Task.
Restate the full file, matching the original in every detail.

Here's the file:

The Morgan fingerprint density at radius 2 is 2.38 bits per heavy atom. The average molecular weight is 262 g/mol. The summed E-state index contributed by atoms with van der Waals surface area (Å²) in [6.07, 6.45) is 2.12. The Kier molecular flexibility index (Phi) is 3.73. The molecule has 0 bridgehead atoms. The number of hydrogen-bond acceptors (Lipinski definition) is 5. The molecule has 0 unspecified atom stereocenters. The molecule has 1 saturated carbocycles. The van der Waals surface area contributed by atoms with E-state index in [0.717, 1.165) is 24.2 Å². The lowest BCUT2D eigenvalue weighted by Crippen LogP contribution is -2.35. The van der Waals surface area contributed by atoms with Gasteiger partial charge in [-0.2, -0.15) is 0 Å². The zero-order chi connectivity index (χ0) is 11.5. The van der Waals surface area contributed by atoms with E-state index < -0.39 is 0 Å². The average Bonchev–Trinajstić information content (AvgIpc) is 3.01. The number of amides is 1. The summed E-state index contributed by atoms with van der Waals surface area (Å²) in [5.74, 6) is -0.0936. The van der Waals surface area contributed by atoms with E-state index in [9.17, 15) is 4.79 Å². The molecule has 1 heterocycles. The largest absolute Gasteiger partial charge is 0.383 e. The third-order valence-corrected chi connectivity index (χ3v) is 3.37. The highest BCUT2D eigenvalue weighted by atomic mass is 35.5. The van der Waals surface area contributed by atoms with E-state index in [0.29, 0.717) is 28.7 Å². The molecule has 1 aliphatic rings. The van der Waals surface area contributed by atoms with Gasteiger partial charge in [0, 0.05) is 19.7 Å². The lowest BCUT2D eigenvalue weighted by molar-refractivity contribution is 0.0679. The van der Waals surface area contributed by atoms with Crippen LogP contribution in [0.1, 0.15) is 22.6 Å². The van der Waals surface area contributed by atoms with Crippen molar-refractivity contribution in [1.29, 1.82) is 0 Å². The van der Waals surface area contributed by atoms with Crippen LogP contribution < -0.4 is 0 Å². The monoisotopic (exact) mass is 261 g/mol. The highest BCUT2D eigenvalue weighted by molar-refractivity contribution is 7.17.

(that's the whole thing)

The Morgan fingerprint density at radius 2 is 2.38 bits per heavy atom. The average molecular weight is 262 g/mol. The summed E-state index contributed by atoms with van der Waals surface area (Å²) in [6.07, 6.45) is 2.12. The Kier molecular flexibility index (Phi) is 3.73. The molecule has 0 bridgehead atoms. The number of hydrogen-bond acceptors (Lipinski definition) is 5. The molecule has 0 unspecified atom stereocenters. The molecule has 1 saturated carbocycles. The van der Waals surface area contributed by atoms with E-state index in [0.717, 1.165) is 24.2 Å². The lowest BCUT2D eigenvalue weighted by Crippen LogP contribution is -2.35. The van der Waals surface area contributed by atoms with Gasteiger partial charge in [-0.2, -0.15) is 0 Å². The zero-order chi connectivity index (χ0) is 11.5. The van der Waals surface area contributed by atoms with E-state index < -0.39 is 0 Å². The average Bonchev–Trinajstić information content (AvgIpc) is 3.01. The number of amides is 1. The summed E-state index contributed by atoms with van der Waals surface area (Å²) in [5.74, 6) is -0.0936. The van der Waals surface area contributed by atoms with E-state index in [9.17, 15) is 4.79 Å². The molecule has 1 heterocycles. The largest absolute Gasteiger partial charge is 0.383 e. The third-order valence-corrected chi connectivity index (χ3v) is 3.37. The highest BCUT2D eigenvalue weighted by atomic mass is 35.5. The van der Waals surface area contributed by atoms with E-state index in [0.29, 0.717) is 28.7 Å². The molecule has 1 aliphatic rings. The van der Waals surface area contributed by atoms with Gasteiger partial charge in [0, 0.05) is 19.7 Å². The lowest BCUT2D eigenvalue weighted by molar-refractivity contribution is 0.0679. The van der Waals surface area contributed by atoms with Crippen LogP contribution in [0.1, 0.15) is 22.6 Å². The van der Waals surface area contributed by atoms with Crippen molar-refractivity contribution in [1.29, 1.82) is 0 Å². The van der Waals surface area contributed by atoms with Crippen LogP contribution < -0.4 is 0 Å². The monoisotopic (exact) mass is 261 g/mol. The highest BCUT2D eigenvalue weighted by molar-refractivity contribution is 7.17.